Rediscovered: In the Annals of Sword-and-Sorcery

Brian Leno, trapped in his Last Redoubt in Bismarck, North Dakota, nonetheless managed to pop a review to me in my Last Redoubt — the good old sanctum sanctorum — which I’ll toss out to people stuck in their Last Redoubts everywhere.

If you don’t understand casual refs such as “Carter and de Camp,” I’d hope the book under review covers such things.

Here’s Brian:

When I was young I read everything I could find on ancient civilizations. Edith Hamilton, with her books on the great mythological hero-warriors, only furthered my desire to read of fabled, half-forgotten kingdoms that never were, but should have been.

So, around 1966, when I discovered Robert E. Howard and Conan through the Lancer paperbacks, it was apparent to my youthful mind that truly I had been born at the right time.

This Sword-and-Sorcery was really something. A literary world ablaze with eons-old crumbling cities where necromancers dwelt in sorcery-filled lairs, spinning ancient spells. Deadly trouble for the barbarian who would invade their territory, undoubtedly on a quest to pilfer some fabulous jewel or rescue some half-naked maiden who would sooner or later show a great deal of appreciation.

Of course it wasn’t long before I discovered that some Sword-and-Sorcery was stale beer compared to Howard’s dark ale.

I bought a lot of paperbacks in those years, but it would have cost a fortune to purchase everything. I’ve always wanted to see a decently written history of Sword-and-Sorcery that might lead me to books I should have read but missed.

Enter Brian Murphy and his recently published Flame and Crimson: A History of Sword-and-Sorcery. A fellow alumni of that most literate of journals devoted to Howard, The Cimmerian, I was pretty sure his book would be a worthwhile catch.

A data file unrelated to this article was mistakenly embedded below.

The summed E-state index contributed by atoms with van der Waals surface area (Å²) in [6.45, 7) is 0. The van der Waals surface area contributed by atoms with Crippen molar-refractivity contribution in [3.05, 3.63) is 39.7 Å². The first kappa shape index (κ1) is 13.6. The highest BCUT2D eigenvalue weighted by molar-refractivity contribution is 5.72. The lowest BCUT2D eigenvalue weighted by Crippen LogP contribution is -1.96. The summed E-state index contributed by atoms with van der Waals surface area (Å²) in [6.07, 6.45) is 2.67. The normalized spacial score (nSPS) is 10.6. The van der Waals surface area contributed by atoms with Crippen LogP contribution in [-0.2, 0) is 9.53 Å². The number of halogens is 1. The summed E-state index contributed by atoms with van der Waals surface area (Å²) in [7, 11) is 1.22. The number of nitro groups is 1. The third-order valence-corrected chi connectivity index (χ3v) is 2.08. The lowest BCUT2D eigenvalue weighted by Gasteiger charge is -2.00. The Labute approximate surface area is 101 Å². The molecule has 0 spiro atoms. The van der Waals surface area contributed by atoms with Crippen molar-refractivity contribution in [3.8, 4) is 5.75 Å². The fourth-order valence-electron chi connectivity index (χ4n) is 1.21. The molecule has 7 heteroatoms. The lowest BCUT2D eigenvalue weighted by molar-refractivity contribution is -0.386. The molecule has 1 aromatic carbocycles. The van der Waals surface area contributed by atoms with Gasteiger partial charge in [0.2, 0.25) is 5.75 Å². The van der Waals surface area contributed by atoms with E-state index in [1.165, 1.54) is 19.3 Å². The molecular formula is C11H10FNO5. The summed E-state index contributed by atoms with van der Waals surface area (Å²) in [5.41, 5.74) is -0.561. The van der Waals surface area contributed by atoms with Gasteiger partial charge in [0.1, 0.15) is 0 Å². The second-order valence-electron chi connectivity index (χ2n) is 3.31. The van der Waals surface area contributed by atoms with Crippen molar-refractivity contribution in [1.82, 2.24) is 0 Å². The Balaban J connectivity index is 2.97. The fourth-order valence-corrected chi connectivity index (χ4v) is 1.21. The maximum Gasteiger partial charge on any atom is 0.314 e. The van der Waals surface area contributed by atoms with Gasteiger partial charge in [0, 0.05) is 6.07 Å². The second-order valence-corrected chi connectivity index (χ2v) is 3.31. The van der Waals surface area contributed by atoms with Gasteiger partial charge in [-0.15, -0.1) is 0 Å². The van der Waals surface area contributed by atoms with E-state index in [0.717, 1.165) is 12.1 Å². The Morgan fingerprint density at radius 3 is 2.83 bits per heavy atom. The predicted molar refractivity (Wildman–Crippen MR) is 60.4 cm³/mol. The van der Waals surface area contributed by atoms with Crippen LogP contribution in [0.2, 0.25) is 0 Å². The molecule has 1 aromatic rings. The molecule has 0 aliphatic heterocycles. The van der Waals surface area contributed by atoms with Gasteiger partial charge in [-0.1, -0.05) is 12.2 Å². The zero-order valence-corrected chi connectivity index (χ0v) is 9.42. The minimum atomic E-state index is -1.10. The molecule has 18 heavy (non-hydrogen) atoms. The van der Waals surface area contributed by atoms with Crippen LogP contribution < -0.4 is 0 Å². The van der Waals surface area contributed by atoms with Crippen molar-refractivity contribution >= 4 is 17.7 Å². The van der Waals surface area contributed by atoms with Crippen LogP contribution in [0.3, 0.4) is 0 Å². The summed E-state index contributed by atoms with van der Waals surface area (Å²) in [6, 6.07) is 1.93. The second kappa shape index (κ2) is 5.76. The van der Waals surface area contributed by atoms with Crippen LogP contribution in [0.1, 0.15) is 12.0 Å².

Unfortunately Flame and Crimson started slow for me. Murphy understandably focused on the life of Howard and while it was completely necessary for the purpose of his book, I’m sure any hardcore Howard fan has seen it all before. Still, if you need a refresher course on REH, Murphy does a good job on the summing up.

Murphy also devoted a rather long section to the debating of the merits of the Civilization versus Barbarism correspondence between H. P. Lovecraft and Howard which, again, was too familiar territory.

For me, Murphy really started to hit his stride when he began concentrating on writers such as Michael Moorcock and Fritz Leiber and Karl Edward Wagner. Everyone should be well aware of the importance of these authors to the history of Sword-and-Sorcery — and here Murphy shined, presenting some new and interesting details that I hadn’t seen covered before.

While I had certainly read my share of S&S, by the beginning of the eighties I’d had my fill of the same old, same old. Instead of Steak and Potatoes, writers were starting to deliver Spam and Mustard. And so I was done with what was once my favorite reading material.

Just at the time I was giving up, Murphy, almost twenty years younger than me, came on the scene through the Marvel Conan comic books, and this time period appears to be where his knowledge is deepest, and his presentation on the years of “rebirth” was especially interesting to me.

Interesting enough that I’m going to give up my self-imposed exile from S&S and do some fantasy exploration starting with David Gemmell and Glen Cook, two authors who,  I’m ashamed to say, I’ve never read. And so Murphy’s history does exactly what every book should do — it makes you want to read more. He went fishing. This reviewer swallowed the bait.

I’ve continued to read and reread some Howard every year since I found him in 1966. His decadent cities and scheming sorcerers have never grown old for me. Hopefully I’ll find some new and deadly ancient ruins populated by necromancers with almost unpronounceable names in my upcoming literary journeys. 

It should be noted that I purchased the Kindle edition of the book and found that the editing, and proofreading, could have been better. Clifford Ball, author of “Duar the Accursed,” is listed as “Henry Ball” and, at one point, Murphy writes of Frazetta’s cover for the Lancer edition of Conan the Barbarian. He, of course, meant Conan the Adventurer. Obviously he knows better, so I’m guessing hasty proofreading.

One further point. Absent from this book is any mention of David Mason, one of my favorites in those early days. His Kavin’s World is a classic and seems to be now somewhat overlooked, which is a pity.

Perhaps, if Murphy writes a second book on Sword-and-Sorcery,  he could include Mason, who makes Carter and de Camp look like second raters — which of course is exactly what they were.

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